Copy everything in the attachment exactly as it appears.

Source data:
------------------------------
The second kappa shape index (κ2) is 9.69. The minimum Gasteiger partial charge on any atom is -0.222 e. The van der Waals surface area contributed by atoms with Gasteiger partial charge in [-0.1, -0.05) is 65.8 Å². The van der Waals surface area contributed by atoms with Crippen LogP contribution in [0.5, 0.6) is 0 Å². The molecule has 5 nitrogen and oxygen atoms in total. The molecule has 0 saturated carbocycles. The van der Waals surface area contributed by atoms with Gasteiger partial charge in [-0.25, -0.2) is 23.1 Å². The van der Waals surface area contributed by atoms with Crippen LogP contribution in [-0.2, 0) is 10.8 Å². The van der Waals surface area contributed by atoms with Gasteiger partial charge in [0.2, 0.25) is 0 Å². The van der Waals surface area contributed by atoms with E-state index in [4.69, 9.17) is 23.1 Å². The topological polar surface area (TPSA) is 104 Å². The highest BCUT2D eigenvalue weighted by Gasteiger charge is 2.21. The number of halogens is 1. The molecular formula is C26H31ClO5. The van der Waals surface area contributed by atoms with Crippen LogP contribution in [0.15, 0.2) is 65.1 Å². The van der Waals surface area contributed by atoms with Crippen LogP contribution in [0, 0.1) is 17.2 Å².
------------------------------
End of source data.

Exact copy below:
The second kappa shape index (κ2) is 9.69. The minimum Gasteiger partial charge on any atom is -0.222 e. The van der Waals surface area contributed by atoms with Gasteiger partial charge in [-0.1, -0.05) is 65.8 Å². The van der Waals surface area contributed by atoms with Crippen LogP contribution in [0.5, 0.6) is 0 Å². The molecule has 5 nitrogen and oxygen atoms in total. The molecule has 0 saturated carbocycles. The van der Waals surface area contributed by atoms with Gasteiger partial charge in [-0.25, -0.2) is 23.1 Å². The van der Waals surface area contributed by atoms with Crippen LogP contribution in [-0.2, 0) is 10.8 Å². The van der Waals surface area contributed by atoms with Gasteiger partial charge in [0.2, 0.25) is 0 Å². The van der Waals surface area contributed by atoms with E-state index in [4.69, 9.17) is 23.1 Å². The topological polar surface area (TPSA) is 104 Å². The highest BCUT2D eigenvalue weighted by Gasteiger charge is 2.21. The number of halogens is 1. The molecular formula is C26H31ClO5. The van der Waals surface area contributed by atoms with Crippen LogP contribution in [0.15, 0.2) is 65.1 Å². The van der Waals surface area contributed by atoms with Crippen LogP contribution in [0, 0.1) is 17.2 Å².